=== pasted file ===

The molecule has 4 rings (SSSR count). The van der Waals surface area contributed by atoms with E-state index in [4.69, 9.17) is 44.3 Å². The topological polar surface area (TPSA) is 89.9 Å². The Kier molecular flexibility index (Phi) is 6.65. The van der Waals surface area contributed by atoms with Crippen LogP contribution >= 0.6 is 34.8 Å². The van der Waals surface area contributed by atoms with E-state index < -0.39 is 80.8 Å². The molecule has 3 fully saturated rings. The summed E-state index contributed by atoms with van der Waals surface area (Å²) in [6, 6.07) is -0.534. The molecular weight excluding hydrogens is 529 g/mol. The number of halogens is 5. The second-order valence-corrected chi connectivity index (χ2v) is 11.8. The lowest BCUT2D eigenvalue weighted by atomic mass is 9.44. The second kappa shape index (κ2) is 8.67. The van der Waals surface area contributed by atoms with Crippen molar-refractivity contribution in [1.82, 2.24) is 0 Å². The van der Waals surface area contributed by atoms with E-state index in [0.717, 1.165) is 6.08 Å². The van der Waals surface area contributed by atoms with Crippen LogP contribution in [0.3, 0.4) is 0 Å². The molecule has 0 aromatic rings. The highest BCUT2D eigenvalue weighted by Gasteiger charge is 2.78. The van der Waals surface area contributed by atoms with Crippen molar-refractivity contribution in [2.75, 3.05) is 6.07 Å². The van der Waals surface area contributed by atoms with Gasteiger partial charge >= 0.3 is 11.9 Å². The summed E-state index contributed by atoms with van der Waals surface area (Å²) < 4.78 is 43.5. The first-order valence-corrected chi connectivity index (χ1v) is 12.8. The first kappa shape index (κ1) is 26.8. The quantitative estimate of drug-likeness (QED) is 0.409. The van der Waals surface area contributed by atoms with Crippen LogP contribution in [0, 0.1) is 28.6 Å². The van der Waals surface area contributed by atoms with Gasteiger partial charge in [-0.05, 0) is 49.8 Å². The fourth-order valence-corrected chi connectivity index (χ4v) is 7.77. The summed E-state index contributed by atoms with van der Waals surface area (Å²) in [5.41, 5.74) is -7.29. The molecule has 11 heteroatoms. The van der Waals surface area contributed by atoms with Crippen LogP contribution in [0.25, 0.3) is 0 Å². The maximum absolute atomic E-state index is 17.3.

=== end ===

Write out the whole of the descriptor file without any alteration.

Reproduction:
The molecule has 4 rings (SSSR count). The van der Waals surface area contributed by atoms with E-state index in [4.69, 9.17) is 44.3 Å². The topological polar surface area (TPSA) is 89.9 Å². The Kier molecular flexibility index (Phi) is 6.65. The van der Waals surface area contributed by atoms with Crippen LogP contribution >= 0.6 is 34.8 Å². The van der Waals surface area contributed by atoms with E-state index < -0.39 is 80.8 Å². The molecule has 3 fully saturated rings. The summed E-state index contributed by atoms with van der Waals surface area (Å²) in [6, 6.07) is -0.534. The molecular weight excluding hydrogens is 529 g/mol. The number of halogens is 5. The second-order valence-corrected chi connectivity index (χ2v) is 11.8. The lowest BCUT2D eigenvalue weighted by atomic mass is 9.44. The second kappa shape index (κ2) is 8.67. The van der Waals surface area contributed by atoms with Crippen molar-refractivity contribution in [1.82, 2.24) is 0 Å². The van der Waals surface area contributed by atoms with E-state index in [0.717, 1.165) is 6.08 Å². The van der Waals surface area contributed by atoms with Crippen LogP contribution in [0.3, 0.4) is 0 Å². The molecule has 0 aromatic rings. The highest BCUT2D eigenvalue weighted by Gasteiger charge is 2.78. The van der Waals surface area contributed by atoms with Crippen molar-refractivity contribution in [2.75, 3.05) is 6.07 Å². The van der Waals surface area contributed by atoms with Gasteiger partial charge >= 0.3 is 11.9 Å². The summed E-state index contributed by atoms with van der Waals surface area (Å²) < 4.78 is 43.5. The first-order valence-corrected chi connectivity index (χ1v) is 12.8. The first kappa shape index (κ1) is 26.8. The quantitative estimate of drug-likeness (QED) is 0.409. The van der Waals surface area contributed by atoms with Crippen LogP contribution in [0, 0.1) is 28.6 Å². The van der Waals surface area contributed by atoms with Gasteiger partial charge in [-0.05, 0) is 49.8 Å². The fourth-order valence-corrected chi connectivity index (χ4v) is 7.77. The summed E-state index contributed by atoms with van der Waals surface area (Å²) in [5.41, 5.74) is -7.29. The molecule has 11 heteroatoms. The van der Waals surface area contributed by atoms with Crippen LogP contribution in [0.25, 0.3) is 0 Å². The maximum absolute atomic E-state index is 17.3.